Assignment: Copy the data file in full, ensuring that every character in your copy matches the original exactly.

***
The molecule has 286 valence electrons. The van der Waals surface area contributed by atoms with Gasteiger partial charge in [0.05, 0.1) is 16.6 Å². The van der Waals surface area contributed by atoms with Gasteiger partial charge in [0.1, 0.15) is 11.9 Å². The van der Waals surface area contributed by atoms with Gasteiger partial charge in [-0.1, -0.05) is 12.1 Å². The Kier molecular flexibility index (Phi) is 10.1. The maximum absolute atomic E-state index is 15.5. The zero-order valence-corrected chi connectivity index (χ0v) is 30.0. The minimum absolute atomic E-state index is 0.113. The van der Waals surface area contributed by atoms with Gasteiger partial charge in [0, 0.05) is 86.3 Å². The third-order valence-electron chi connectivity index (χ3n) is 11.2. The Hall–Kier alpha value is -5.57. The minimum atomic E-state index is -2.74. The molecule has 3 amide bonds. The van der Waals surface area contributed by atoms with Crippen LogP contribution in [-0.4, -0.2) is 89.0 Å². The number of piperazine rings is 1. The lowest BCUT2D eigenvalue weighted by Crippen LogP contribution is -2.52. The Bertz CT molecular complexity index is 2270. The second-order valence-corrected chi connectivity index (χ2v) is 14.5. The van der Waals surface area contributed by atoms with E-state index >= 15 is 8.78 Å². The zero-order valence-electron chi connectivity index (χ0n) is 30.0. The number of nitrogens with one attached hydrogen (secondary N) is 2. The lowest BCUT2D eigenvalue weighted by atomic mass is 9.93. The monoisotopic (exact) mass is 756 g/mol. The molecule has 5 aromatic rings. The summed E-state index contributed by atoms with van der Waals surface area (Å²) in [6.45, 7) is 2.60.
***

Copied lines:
The molecule has 286 valence electrons. The van der Waals surface area contributed by atoms with Gasteiger partial charge in [0.05, 0.1) is 16.6 Å². The van der Waals surface area contributed by atoms with Gasteiger partial charge in [0.1, 0.15) is 11.9 Å². The van der Waals surface area contributed by atoms with Gasteiger partial charge in [-0.1, -0.05) is 12.1 Å². The Kier molecular flexibility index (Phi) is 10.1. The maximum absolute atomic E-state index is 15.5. The zero-order valence-corrected chi connectivity index (χ0v) is 30.0. The minimum absolute atomic E-state index is 0.113. The van der Waals surface area contributed by atoms with Gasteiger partial charge in [0, 0.05) is 86.3 Å². The third-order valence-electron chi connectivity index (χ3n) is 11.2. The Hall–Kier alpha value is -5.57. The minimum atomic E-state index is -2.74. The molecule has 3 amide bonds. The van der Waals surface area contributed by atoms with Crippen LogP contribution in [-0.4, -0.2) is 89.0 Å². The number of piperazine rings is 1. The lowest BCUT2D eigenvalue weighted by Crippen LogP contribution is -2.52. The Bertz CT molecular complexity index is 2270. The second-order valence-corrected chi connectivity index (χ2v) is 14.5. The van der Waals surface area contributed by atoms with E-state index >= 15 is 8.78 Å². The zero-order valence-electron chi connectivity index (χ0n) is 30.0. The number of nitrogens with one attached hydrogen (secondary N) is 2. The lowest BCUT2D eigenvalue weighted by atomic mass is 9.93. The monoisotopic (exact) mass is 756 g/mol. The molecule has 5 aromatic rings. The summed E-state index contributed by atoms with van der Waals surface area (Å²) in [6.45, 7) is 2.60.